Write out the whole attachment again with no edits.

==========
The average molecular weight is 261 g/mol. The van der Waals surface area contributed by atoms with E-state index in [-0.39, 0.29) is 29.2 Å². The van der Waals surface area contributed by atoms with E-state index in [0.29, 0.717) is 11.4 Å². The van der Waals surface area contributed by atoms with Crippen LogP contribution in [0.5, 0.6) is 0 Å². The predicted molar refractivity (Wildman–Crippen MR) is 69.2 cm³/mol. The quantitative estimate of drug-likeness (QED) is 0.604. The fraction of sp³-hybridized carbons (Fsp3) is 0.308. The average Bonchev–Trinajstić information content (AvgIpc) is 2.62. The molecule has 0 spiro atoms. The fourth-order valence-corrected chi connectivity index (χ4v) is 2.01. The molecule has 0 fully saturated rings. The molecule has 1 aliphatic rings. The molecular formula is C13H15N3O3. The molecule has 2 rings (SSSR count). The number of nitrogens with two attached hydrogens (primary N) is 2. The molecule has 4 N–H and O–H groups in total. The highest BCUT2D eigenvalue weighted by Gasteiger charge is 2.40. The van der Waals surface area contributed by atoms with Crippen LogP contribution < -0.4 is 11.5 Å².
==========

The average molecular weight is 261 g/mol. The van der Waals surface area contributed by atoms with E-state index in [-0.39, 0.29) is 29.2 Å². The van der Waals surface area contributed by atoms with E-state index in [0.29, 0.717) is 11.4 Å². The van der Waals surface area contributed by atoms with Crippen LogP contribution in [0.5, 0.6) is 0 Å². The predicted molar refractivity (Wildman–Crippen MR) is 69.2 cm³/mol. The quantitative estimate of drug-likeness (QED) is 0.604. The fraction of sp³-hybridized carbons (Fsp3) is 0.308. The average Bonchev–Trinajstić information content (AvgIpc) is 2.62. The molecule has 0 spiro atoms. The fourth-order valence-corrected chi connectivity index (χ4v) is 2.01. The molecule has 0 fully saturated rings. The molecule has 1 aliphatic rings. The molecular formula is C13H15N3O3. The molecule has 2 rings (SSSR count). The number of nitrogens with two attached hydrogens (primary N) is 2. The molecule has 4 N–H and O–H groups in total. The highest BCUT2D eigenvalue weighted by Gasteiger charge is 2.40. The van der Waals surface area contributed by atoms with Crippen LogP contribution < -0.4 is 11.5 Å².